As the deadline came and went, my mind did a wild, frantic dance. How can you pass up this opportunity? You must be mad. Mad, I tell you! You are going to regret this, bigtime!

The saner, quieter part of me sat and mused about all the noise my mind was making.

I saw my mind’s belief that the “right” opportunity only comes once, and that if I don’t grab it, I will be filled with regret. Forever.

I saw my mind’s belief that the “right” opportunity could totally transform my life. Forever.

I saw my mind’s belief that I need more of what I already have. Learning, connection, growth. Even if, at the moment, I feel “full.”

Then I thought about how the “true right” opportunities for me have usually had an organic feel to them. Like there was no decision to be made; the decision was making me, as Byron Katie might say.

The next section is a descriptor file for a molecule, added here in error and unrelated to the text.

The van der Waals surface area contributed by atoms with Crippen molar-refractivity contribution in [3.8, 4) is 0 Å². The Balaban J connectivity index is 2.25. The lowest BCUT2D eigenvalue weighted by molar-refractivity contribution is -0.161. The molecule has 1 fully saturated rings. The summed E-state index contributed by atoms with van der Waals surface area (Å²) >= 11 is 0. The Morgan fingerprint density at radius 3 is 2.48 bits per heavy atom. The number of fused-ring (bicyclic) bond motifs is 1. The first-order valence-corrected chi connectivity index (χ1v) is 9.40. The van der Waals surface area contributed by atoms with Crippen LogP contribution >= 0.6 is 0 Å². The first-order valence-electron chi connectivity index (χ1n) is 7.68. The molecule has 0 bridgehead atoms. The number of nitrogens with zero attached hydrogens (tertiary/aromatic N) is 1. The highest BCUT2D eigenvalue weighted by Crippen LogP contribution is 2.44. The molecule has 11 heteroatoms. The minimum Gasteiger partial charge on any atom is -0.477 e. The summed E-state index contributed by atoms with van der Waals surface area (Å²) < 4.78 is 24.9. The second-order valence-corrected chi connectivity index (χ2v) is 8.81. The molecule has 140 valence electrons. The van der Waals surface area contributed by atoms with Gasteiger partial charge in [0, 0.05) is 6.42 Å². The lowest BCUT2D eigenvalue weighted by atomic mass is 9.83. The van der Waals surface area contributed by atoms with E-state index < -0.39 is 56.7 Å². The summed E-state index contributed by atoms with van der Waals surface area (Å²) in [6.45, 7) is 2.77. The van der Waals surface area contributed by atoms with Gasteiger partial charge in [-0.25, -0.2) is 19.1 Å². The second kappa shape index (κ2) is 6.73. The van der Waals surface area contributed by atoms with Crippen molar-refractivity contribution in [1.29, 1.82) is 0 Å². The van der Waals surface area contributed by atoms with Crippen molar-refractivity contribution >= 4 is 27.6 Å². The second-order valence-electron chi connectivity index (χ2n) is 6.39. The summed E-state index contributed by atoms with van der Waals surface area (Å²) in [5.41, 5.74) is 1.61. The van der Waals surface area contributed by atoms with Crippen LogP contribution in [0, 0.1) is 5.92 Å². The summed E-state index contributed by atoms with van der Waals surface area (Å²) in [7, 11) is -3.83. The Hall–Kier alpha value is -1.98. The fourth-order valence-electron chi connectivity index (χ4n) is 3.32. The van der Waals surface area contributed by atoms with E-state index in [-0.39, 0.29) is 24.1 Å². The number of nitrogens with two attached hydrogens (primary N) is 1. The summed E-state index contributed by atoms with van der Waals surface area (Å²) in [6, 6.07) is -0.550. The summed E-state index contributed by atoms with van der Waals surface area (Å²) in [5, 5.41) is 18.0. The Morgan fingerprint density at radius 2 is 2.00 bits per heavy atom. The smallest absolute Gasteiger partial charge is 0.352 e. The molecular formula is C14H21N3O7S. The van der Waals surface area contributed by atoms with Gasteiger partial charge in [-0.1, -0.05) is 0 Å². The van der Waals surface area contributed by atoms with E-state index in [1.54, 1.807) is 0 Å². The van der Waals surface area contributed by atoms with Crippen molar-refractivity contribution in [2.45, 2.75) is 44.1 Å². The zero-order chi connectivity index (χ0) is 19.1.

When I am heavily on the fence, when there’s a forcing quality to a decision, usually the timing is not right — or perhaps I do not yet have enough information about the opportunity. Or, maybe, I just don’t need or want it.

Sometimes, it is difficult for me to say “I don’t want that.” And maybe even more difficult to say, “I don’t need it.”

But … what if I want it later? What if I need it later, and I don’t have it?

This comes up for me a lot when I decide to donate clothing or other things (which I’ve been doing a lot of this year). I’m convinced if I let something go, I’ll later regret that choice, or I’ll suddenly really need it and be without it.

What if that were to happen? What if I decide to let go of something and later realize I want it or need it? What then?